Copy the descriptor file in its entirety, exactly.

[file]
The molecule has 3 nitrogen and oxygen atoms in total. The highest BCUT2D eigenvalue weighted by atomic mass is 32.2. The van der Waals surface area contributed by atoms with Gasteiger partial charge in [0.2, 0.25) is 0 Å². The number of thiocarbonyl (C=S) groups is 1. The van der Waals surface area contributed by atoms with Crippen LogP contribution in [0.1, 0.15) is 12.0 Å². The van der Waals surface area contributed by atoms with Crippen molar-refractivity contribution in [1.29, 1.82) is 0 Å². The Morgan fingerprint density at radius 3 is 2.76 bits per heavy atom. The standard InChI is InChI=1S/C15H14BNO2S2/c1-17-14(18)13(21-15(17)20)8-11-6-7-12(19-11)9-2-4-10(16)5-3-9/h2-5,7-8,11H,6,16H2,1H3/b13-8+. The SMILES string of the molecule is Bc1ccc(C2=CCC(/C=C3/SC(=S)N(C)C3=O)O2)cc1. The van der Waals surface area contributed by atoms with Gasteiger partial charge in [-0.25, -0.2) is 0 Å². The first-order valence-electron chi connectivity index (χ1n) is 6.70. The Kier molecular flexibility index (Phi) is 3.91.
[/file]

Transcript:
The molecule has 3 nitrogen and oxygen atoms in total. The highest BCUT2D eigenvalue weighted by atomic mass is 32.2. The van der Waals surface area contributed by atoms with Gasteiger partial charge in [0.2, 0.25) is 0 Å². The number of thiocarbonyl (C=S) groups is 1. The van der Waals surface area contributed by atoms with Crippen LogP contribution in [0.1, 0.15) is 12.0 Å². The van der Waals surface area contributed by atoms with Crippen molar-refractivity contribution in [1.29, 1.82) is 0 Å². The Morgan fingerprint density at radius 3 is 2.76 bits per heavy atom. The standard InChI is InChI=1S/C15H14BNO2S2/c1-17-14(18)13(21-15(17)20)8-11-6-7-12(19-11)9-2-4-10(16)5-3-9/h2-5,7-8,11H,6,16H2,1H3/b13-8+. The SMILES string of the molecule is Bc1ccc(C2=CCC(/C=C3/SC(=S)N(C)C3=O)O2)cc1. The van der Waals surface area contributed by atoms with Gasteiger partial charge in [-0.25, -0.2) is 0 Å². The first-order valence-electron chi connectivity index (χ1n) is 6.70. The Kier molecular flexibility index (Phi) is 3.91.